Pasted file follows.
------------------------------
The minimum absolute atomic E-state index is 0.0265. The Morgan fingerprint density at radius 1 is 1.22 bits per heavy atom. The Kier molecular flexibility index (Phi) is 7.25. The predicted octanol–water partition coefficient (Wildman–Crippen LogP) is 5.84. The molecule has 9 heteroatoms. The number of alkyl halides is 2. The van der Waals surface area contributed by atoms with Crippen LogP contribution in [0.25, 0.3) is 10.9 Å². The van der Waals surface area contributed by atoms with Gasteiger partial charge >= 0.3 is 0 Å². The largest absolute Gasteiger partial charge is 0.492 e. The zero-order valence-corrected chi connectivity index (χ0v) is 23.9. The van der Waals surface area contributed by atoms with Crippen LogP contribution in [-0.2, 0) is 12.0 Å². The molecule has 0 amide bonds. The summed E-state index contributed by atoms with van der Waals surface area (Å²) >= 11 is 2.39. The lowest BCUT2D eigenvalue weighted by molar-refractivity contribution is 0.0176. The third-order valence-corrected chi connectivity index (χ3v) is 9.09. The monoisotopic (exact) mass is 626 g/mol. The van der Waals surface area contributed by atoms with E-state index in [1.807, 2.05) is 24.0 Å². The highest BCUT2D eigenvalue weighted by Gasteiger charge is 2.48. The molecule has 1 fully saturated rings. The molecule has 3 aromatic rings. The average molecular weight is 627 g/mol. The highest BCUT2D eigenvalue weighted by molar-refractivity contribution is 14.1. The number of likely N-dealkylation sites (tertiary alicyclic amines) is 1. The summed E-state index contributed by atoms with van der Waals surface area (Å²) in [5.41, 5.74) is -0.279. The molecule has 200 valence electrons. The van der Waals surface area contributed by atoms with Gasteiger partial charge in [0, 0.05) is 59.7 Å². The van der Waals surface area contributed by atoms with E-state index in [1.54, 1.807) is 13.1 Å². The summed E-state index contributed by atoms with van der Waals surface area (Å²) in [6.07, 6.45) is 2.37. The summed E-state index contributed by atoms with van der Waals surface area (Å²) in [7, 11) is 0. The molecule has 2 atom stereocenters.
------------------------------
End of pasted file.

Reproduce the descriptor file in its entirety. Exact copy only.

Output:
The minimum absolute atomic E-state index is 0.0265. The Morgan fingerprint density at radius 1 is 1.22 bits per heavy atom. The Kier molecular flexibility index (Phi) is 7.25. The predicted octanol–water partition coefficient (Wildman–Crippen LogP) is 5.84. The molecule has 9 heteroatoms. The number of alkyl halides is 2. The van der Waals surface area contributed by atoms with Crippen LogP contribution in [0.25, 0.3) is 10.9 Å². The van der Waals surface area contributed by atoms with Gasteiger partial charge >= 0.3 is 0 Å². The largest absolute Gasteiger partial charge is 0.492 e. The zero-order valence-corrected chi connectivity index (χ0v) is 23.9. The van der Waals surface area contributed by atoms with Crippen LogP contribution in [-0.2, 0) is 12.0 Å². The molecule has 0 amide bonds. The summed E-state index contributed by atoms with van der Waals surface area (Å²) >= 11 is 2.39. The lowest BCUT2D eigenvalue weighted by molar-refractivity contribution is 0.0176. The third-order valence-corrected chi connectivity index (χ3v) is 9.09. The monoisotopic (exact) mass is 626 g/mol. The van der Waals surface area contributed by atoms with E-state index in [1.807, 2.05) is 24.0 Å². The highest BCUT2D eigenvalue weighted by Gasteiger charge is 2.48. The molecule has 1 fully saturated rings. The molecule has 3 aromatic rings. The average molecular weight is 627 g/mol. The highest BCUT2D eigenvalue weighted by molar-refractivity contribution is 14.1. The number of likely N-dealkylation sites (tertiary alicyclic amines) is 1. The summed E-state index contributed by atoms with van der Waals surface area (Å²) in [5.41, 5.74) is -0.279. The molecule has 200 valence electrons. The van der Waals surface area contributed by atoms with Gasteiger partial charge in [0, 0.05) is 59.7 Å². The van der Waals surface area contributed by atoms with E-state index in [1.54, 1.807) is 13.1 Å². The summed E-state index contributed by atoms with van der Waals surface area (Å²) in [6.07, 6.45) is 2.37. The summed E-state index contributed by atoms with van der Waals surface area (Å²) in [7, 11) is 0. The molecule has 2 atom stereocenters.